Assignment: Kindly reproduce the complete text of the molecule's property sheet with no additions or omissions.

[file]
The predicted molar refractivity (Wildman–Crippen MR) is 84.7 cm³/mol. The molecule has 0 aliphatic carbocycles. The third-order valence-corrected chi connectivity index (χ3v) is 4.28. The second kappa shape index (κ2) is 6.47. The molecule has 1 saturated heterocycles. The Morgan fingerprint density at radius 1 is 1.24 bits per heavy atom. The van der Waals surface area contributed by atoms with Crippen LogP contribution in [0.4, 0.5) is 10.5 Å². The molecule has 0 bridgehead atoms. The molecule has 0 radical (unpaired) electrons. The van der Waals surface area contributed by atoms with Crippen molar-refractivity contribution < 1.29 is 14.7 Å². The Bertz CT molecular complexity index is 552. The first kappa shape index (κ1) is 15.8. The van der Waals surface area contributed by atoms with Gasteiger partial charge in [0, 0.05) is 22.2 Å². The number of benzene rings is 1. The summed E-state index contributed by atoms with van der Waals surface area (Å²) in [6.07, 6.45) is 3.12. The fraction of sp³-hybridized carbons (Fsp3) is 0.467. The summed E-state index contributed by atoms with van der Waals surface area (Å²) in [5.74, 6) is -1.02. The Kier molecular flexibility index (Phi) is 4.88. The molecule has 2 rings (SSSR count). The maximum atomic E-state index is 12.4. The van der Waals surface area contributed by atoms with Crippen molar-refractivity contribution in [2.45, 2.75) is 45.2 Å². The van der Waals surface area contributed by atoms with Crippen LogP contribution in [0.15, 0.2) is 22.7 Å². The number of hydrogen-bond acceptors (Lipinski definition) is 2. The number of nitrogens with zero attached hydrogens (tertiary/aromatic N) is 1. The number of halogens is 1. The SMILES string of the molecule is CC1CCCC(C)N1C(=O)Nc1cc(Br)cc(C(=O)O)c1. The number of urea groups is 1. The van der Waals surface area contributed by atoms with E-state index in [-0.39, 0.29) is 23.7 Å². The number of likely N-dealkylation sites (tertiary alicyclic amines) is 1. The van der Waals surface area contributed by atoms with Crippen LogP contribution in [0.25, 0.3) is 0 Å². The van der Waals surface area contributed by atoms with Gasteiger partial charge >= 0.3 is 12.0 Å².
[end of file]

The predicted molar refractivity (Wildman–Crippen MR) is 84.7 cm³/mol. The molecule has 0 aliphatic carbocycles. The third-order valence-corrected chi connectivity index (χ3v) is 4.28. The second kappa shape index (κ2) is 6.47. The molecule has 1 saturated heterocycles. The Morgan fingerprint density at radius 1 is 1.24 bits per heavy atom. The van der Waals surface area contributed by atoms with Crippen LogP contribution in [0.4, 0.5) is 10.5 Å². The molecule has 0 bridgehead atoms. The molecule has 0 radical (unpaired) electrons. The van der Waals surface area contributed by atoms with Crippen molar-refractivity contribution < 1.29 is 14.7 Å². The Bertz CT molecular complexity index is 552. The first kappa shape index (κ1) is 15.8. The van der Waals surface area contributed by atoms with Gasteiger partial charge in [0, 0.05) is 22.2 Å². The number of benzene rings is 1. The summed E-state index contributed by atoms with van der Waals surface area (Å²) in [6.07, 6.45) is 3.12. The fraction of sp³-hybridized carbons (Fsp3) is 0.467. The summed E-state index contributed by atoms with van der Waals surface area (Å²) in [5.74, 6) is -1.02. The Kier molecular flexibility index (Phi) is 4.88. The molecule has 2 rings (SSSR count). The maximum atomic E-state index is 12.4. The van der Waals surface area contributed by atoms with Crippen molar-refractivity contribution in [2.45, 2.75) is 45.2 Å². The van der Waals surface area contributed by atoms with Crippen LogP contribution in [0.15, 0.2) is 22.7 Å². The number of hydrogen-bond acceptors (Lipinski definition) is 2. The number of nitrogens with zero attached hydrogens (tertiary/aromatic N) is 1. The number of halogens is 1. The SMILES string of the molecule is CC1CCCC(C)N1C(=O)Nc1cc(Br)cc(C(=O)O)c1. The number of urea groups is 1. The van der Waals surface area contributed by atoms with E-state index in [-0.39, 0.29) is 23.7 Å². The number of likely N-dealkylation sites (tertiary alicyclic amines) is 1. The van der Waals surface area contributed by atoms with Crippen LogP contribution in [0.25, 0.3) is 0 Å². The van der Waals surface area contributed by atoms with Gasteiger partial charge >= 0.3 is 12.0 Å².